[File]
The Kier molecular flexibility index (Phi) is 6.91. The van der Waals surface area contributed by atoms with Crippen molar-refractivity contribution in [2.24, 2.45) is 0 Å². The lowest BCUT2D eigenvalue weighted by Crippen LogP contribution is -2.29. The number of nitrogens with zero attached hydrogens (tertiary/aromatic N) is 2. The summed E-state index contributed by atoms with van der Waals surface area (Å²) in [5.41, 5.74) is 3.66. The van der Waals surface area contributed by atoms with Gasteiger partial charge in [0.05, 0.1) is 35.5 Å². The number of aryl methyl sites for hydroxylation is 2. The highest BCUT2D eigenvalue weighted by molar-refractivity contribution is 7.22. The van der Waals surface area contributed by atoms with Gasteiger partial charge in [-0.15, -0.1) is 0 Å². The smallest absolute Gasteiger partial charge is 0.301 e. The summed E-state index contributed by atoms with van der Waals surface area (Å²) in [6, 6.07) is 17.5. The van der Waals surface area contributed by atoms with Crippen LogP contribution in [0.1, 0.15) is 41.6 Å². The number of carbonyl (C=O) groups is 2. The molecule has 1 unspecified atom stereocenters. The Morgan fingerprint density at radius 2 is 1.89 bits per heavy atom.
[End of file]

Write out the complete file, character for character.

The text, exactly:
The Kier molecular flexibility index (Phi) is 6.91. The van der Waals surface area contributed by atoms with Crippen molar-refractivity contribution in [2.24, 2.45) is 0 Å². The lowest BCUT2D eigenvalue weighted by Crippen LogP contribution is -2.29. The number of nitrogens with zero attached hydrogens (tertiary/aromatic N) is 2. The summed E-state index contributed by atoms with van der Waals surface area (Å²) in [5.41, 5.74) is 3.66. The van der Waals surface area contributed by atoms with Gasteiger partial charge in [0.05, 0.1) is 35.5 Å². The number of aryl methyl sites for hydroxylation is 2. The highest BCUT2D eigenvalue weighted by molar-refractivity contribution is 7.22. The van der Waals surface area contributed by atoms with Gasteiger partial charge in [-0.15, -0.1) is 0 Å². The smallest absolute Gasteiger partial charge is 0.301 e. The summed E-state index contributed by atoms with van der Waals surface area (Å²) in [6, 6.07) is 17.5. The van der Waals surface area contributed by atoms with Crippen LogP contribution in [0.1, 0.15) is 41.6 Å². The number of carbonyl (C=O) groups is 2. The molecule has 1 unspecified atom stereocenters. The Morgan fingerprint density at radius 2 is 1.89 bits per heavy atom.